domestic: 1995 telecommunications law opened all non-fixed-line services to private competition; in 2005, monopoly over fixed-line services terminated and the entire telecommunications sector was opened to competition; mobile-cellular usage is increasing rapidly and teledensity is approaching 75 per 100 persons
international: country code - 962; landing point for the Fiber-Optic Link Around the Globe (FLAG) submarine cable network that provides links to Asia, Middle East, Europe; satellite earth stations - 3 Intelsat, 1 Arabsat, and 29 land and maritime Inmarsat terminals; fiber-optic cable to Saudi Arabia and microwave radio relay link with Egypt and Syria; participant in Medarabtel
Radio broadcast stations: FM 31 (2007)
Radios: 1.66 million (1997)
Television broadcast stations: 22 (2007)
Televisions: 500,000 (1997)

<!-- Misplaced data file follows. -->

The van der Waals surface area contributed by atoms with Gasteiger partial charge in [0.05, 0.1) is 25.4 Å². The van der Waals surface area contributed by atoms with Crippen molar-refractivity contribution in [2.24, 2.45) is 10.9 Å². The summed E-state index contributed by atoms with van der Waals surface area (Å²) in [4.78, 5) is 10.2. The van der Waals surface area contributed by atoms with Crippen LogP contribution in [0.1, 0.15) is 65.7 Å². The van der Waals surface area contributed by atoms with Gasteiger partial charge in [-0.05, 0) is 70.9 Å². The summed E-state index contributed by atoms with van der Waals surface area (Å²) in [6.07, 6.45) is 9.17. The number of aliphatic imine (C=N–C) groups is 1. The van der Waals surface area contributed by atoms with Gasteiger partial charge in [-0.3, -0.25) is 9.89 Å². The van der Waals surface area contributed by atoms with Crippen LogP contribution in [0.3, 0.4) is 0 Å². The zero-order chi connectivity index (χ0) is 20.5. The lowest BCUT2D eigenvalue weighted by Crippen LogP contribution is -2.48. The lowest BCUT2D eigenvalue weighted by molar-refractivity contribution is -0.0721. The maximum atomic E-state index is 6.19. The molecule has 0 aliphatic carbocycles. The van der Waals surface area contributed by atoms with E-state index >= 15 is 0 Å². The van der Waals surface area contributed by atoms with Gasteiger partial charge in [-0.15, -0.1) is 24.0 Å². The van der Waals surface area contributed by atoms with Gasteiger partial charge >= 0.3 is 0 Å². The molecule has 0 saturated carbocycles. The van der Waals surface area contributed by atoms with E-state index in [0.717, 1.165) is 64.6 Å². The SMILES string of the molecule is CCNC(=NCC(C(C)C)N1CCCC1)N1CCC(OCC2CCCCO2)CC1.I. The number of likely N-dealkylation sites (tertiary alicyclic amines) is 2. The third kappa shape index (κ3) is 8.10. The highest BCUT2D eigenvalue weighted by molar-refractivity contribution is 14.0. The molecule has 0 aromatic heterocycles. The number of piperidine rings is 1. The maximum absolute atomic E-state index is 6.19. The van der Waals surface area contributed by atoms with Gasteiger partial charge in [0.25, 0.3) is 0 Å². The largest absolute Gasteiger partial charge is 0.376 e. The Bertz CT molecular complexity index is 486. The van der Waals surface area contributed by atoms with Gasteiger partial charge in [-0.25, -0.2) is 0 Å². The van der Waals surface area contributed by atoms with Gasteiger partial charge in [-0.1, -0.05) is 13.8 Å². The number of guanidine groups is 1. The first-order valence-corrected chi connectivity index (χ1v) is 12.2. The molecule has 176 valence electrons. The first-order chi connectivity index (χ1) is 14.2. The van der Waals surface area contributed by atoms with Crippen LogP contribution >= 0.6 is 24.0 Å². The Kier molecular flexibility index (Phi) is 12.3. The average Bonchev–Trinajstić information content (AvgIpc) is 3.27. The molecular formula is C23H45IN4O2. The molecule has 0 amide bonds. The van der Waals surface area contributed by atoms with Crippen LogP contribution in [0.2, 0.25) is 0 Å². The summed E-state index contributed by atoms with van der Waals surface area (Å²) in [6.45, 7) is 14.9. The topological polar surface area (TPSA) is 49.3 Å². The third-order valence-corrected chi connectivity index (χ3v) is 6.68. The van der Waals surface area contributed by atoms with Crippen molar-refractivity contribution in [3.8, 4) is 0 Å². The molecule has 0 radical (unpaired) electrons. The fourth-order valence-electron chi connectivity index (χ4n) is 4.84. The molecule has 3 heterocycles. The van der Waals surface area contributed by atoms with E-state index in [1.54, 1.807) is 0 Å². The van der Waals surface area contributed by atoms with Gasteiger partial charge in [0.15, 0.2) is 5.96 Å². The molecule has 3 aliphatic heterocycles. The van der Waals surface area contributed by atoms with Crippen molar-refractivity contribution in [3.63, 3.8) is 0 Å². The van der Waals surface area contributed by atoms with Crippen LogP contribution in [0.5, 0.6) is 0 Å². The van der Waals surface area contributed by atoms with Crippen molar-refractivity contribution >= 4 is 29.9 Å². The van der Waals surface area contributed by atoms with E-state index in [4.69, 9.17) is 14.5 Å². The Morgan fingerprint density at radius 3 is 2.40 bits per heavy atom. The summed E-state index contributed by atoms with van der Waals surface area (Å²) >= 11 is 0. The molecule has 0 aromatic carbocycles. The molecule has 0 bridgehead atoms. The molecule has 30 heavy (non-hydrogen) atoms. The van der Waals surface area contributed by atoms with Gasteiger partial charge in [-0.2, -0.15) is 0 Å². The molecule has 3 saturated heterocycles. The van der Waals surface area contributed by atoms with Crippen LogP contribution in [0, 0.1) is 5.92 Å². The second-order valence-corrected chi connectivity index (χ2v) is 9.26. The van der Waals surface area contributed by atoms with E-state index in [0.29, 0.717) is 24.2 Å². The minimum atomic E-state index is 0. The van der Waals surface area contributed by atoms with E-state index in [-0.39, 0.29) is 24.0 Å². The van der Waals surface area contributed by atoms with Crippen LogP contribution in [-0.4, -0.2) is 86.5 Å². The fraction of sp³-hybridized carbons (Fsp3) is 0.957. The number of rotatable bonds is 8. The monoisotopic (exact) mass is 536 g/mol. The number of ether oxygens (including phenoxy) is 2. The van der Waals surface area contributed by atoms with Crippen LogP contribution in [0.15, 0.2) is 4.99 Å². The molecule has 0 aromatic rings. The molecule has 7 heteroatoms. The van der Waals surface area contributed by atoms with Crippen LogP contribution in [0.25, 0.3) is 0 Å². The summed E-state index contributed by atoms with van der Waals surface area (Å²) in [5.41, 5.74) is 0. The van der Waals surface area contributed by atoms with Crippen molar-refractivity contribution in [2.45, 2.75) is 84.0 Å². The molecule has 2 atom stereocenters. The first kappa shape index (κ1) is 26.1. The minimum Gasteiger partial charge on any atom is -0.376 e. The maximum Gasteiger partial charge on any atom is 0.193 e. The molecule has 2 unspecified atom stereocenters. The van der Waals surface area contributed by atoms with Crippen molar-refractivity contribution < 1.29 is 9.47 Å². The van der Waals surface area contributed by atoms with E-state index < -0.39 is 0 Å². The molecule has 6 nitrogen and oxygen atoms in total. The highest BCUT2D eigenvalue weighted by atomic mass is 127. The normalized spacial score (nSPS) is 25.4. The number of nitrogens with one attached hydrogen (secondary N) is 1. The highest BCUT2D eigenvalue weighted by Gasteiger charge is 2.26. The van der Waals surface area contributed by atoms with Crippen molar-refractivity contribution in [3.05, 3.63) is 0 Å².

Internet country code: .jo
Internet hosts: 2,500 (2007)
Internet Service Providers (ISPs): 5 (2000)
Internet users: 796,900 (2006)
Transportation Airports: 17 (2007)
Airports - with paved runways: total: 15
over 3,047 m: 7
2,438 to 3,047 m: 6
914 to 1,523 m: 1
under 914 m: 1 (2007)
Airports - with unpaved runways: total: 2
under 914 m: 2 (2007)
Heliports: 1 (2007)
Pipelines: gas 426 km; oil 49 km (2007)
Railways: total: 505 km
narrow gauge: 505 km 1.050-m gauge (2006)
Roadways: total: 7,500 km
paved: 7,500 km (2004)
Merchant marine: total: 30 ships (1000 GRT or over) 410,472 GRT/564,643 DWT
by type: bulk carrier 2, cargo 11, container 3, passenger/cargo 8, petroleum tanker 2, roll on/roll off 4
foreign-owned: 15 (UAE 15)
registered in other countries: 15 (Bahamas 2, Panama 11, Syria 2) (2007)
Ports and terminals: Al 'Aqabah